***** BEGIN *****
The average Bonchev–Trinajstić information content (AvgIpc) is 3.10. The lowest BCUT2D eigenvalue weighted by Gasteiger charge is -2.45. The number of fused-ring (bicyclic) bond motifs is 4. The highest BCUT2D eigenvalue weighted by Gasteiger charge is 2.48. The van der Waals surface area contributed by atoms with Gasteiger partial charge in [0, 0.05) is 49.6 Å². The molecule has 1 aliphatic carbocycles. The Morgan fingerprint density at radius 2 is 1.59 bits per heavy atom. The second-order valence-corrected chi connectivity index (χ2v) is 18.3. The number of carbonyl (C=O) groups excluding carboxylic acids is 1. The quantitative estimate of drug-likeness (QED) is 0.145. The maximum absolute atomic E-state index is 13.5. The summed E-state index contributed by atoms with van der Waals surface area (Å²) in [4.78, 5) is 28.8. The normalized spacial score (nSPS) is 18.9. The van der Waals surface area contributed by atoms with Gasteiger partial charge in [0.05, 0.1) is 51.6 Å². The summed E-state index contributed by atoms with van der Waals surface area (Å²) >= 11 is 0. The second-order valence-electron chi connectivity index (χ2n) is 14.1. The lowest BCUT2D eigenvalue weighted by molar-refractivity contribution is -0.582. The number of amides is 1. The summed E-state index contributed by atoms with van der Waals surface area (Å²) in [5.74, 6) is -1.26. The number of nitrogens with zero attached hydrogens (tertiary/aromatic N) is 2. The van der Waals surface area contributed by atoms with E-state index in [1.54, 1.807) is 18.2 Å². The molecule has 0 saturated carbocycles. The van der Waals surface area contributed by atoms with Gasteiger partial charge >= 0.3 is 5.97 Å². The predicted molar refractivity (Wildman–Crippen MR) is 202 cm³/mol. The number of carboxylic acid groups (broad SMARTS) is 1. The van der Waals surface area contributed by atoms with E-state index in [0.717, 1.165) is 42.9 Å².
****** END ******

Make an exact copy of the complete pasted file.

The average Bonchev–Trinajstić information content (AvgIpc) is 3.10. The lowest BCUT2D eigenvalue weighted by Gasteiger charge is -2.45. The number of fused-ring (bicyclic) bond motifs is 4. The highest BCUT2D eigenvalue weighted by Gasteiger charge is 2.48. The van der Waals surface area contributed by atoms with Gasteiger partial charge in [0, 0.05) is 49.6 Å². The molecule has 1 aliphatic carbocycles. The Morgan fingerprint density at radius 2 is 1.59 bits per heavy atom. The second-order valence-corrected chi connectivity index (χ2v) is 18.3. The number of carbonyl (C=O) groups excluding carboxylic acids is 1. The quantitative estimate of drug-likeness (QED) is 0.145. The maximum absolute atomic E-state index is 13.5. The summed E-state index contributed by atoms with van der Waals surface area (Å²) in [4.78, 5) is 28.8. The normalized spacial score (nSPS) is 18.9. The van der Waals surface area contributed by atoms with Gasteiger partial charge in [0.05, 0.1) is 51.6 Å². The summed E-state index contributed by atoms with van der Waals surface area (Å²) >= 11 is 0. The second-order valence-electron chi connectivity index (χ2n) is 14.1. The lowest BCUT2D eigenvalue weighted by molar-refractivity contribution is -0.582. The number of amides is 1. The summed E-state index contributed by atoms with van der Waals surface area (Å²) in [5.74, 6) is -1.26. The number of nitrogens with zero attached hydrogens (tertiary/aromatic N) is 2. The van der Waals surface area contributed by atoms with E-state index in [1.54, 1.807) is 18.2 Å². The molecule has 0 saturated carbocycles. The van der Waals surface area contributed by atoms with Gasteiger partial charge >= 0.3 is 5.97 Å². The predicted molar refractivity (Wildman–Crippen MR) is 202 cm³/mol. The number of carboxylic acid groups (broad SMARTS) is 1. The van der Waals surface area contributed by atoms with E-state index in [0.717, 1.165) is 42.9 Å².